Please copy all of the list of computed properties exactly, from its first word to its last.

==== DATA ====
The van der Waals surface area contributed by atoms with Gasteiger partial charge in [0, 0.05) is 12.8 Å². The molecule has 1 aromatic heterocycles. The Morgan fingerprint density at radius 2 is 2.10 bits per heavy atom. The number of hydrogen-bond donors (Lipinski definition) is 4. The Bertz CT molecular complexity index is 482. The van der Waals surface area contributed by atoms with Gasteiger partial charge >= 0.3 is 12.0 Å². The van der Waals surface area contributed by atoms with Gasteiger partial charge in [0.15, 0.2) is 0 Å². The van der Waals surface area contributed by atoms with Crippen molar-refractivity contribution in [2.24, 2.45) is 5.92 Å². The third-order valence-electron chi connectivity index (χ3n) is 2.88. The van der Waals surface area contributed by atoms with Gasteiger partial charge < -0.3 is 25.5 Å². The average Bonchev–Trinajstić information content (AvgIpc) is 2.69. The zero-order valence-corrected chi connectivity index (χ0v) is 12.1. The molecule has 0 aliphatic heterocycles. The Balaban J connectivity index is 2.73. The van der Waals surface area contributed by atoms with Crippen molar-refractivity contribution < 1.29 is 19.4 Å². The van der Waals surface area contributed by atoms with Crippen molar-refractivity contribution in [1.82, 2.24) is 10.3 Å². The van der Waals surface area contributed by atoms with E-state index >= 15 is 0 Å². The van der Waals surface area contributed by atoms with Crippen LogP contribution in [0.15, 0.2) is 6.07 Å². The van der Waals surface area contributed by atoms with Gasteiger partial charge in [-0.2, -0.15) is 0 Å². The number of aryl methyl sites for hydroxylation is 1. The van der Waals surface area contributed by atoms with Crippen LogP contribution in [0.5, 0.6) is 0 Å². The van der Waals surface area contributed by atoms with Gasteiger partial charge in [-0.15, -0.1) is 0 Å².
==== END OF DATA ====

The van der Waals surface area contributed by atoms with Gasteiger partial charge in [0, 0.05) is 12.8 Å². The molecule has 1 aromatic heterocycles. The Morgan fingerprint density at radius 2 is 2.10 bits per heavy atom. The number of hydrogen-bond donors (Lipinski definition) is 4. The Bertz CT molecular complexity index is 482. The van der Waals surface area contributed by atoms with Gasteiger partial charge >= 0.3 is 12.0 Å². The van der Waals surface area contributed by atoms with Gasteiger partial charge in [0.15, 0.2) is 0 Å². The van der Waals surface area contributed by atoms with Crippen molar-refractivity contribution in [2.24, 2.45) is 5.92 Å². The third-order valence-electron chi connectivity index (χ3n) is 2.88. The van der Waals surface area contributed by atoms with Gasteiger partial charge < -0.3 is 25.5 Å². The average Bonchev–Trinajstić information content (AvgIpc) is 2.69. The zero-order valence-corrected chi connectivity index (χ0v) is 12.1. The molecule has 0 aliphatic heterocycles. The Balaban J connectivity index is 2.73. The van der Waals surface area contributed by atoms with Crippen molar-refractivity contribution < 1.29 is 19.4 Å². The van der Waals surface area contributed by atoms with Crippen molar-refractivity contribution in [1.82, 2.24) is 10.3 Å². The van der Waals surface area contributed by atoms with E-state index >= 15 is 0 Å². The van der Waals surface area contributed by atoms with Crippen LogP contribution in [0.15, 0.2) is 6.07 Å². The van der Waals surface area contributed by atoms with Gasteiger partial charge in [-0.2, -0.15) is 0 Å². The number of aryl methyl sites for hydroxylation is 1. The van der Waals surface area contributed by atoms with Crippen LogP contribution in [0.5, 0.6) is 0 Å². The van der Waals surface area contributed by atoms with Gasteiger partial charge in [-0.15, -0.1) is 0 Å².